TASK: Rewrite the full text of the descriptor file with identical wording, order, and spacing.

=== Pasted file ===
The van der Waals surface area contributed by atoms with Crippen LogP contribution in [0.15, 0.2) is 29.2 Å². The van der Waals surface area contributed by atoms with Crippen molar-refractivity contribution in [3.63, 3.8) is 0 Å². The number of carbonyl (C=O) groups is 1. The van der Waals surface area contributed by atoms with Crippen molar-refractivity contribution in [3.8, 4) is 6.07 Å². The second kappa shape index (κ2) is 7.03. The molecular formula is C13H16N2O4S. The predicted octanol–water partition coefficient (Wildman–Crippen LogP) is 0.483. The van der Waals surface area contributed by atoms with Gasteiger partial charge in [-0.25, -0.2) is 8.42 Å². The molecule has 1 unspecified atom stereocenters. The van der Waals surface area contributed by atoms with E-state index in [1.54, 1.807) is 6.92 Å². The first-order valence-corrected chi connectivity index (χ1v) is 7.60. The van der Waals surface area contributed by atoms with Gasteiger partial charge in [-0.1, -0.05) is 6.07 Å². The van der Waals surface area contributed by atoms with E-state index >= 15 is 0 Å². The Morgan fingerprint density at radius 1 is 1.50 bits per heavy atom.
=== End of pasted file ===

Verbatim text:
The van der Waals surface area contributed by atoms with Crippen LogP contribution in [0.15, 0.2) is 29.2 Å². The van der Waals surface area contributed by atoms with Crippen molar-refractivity contribution in [3.63, 3.8) is 0 Å². The number of carbonyl (C=O) groups is 1. The van der Waals surface area contributed by atoms with Crippen molar-refractivity contribution in [3.8, 4) is 6.07 Å². The second kappa shape index (κ2) is 7.03. The molecular formula is C13H16N2O4S. The predicted octanol–water partition coefficient (Wildman–Crippen LogP) is 0.483. The van der Waals surface area contributed by atoms with Gasteiger partial charge in [-0.25, -0.2) is 8.42 Å². The molecule has 1 unspecified atom stereocenters. The van der Waals surface area contributed by atoms with E-state index in [1.54, 1.807) is 6.92 Å². The first-order valence-corrected chi connectivity index (χ1v) is 7.60. The van der Waals surface area contributed by atoms with Gasteiger partial charge in [-0.1, -0.05) is 6.07 Å². The van der Waals surface area contributed by atoms with E-state index >= 15 is 0 Å². The Morgan fingerprint density at radius 1 is 1.50 bits per heavy atom.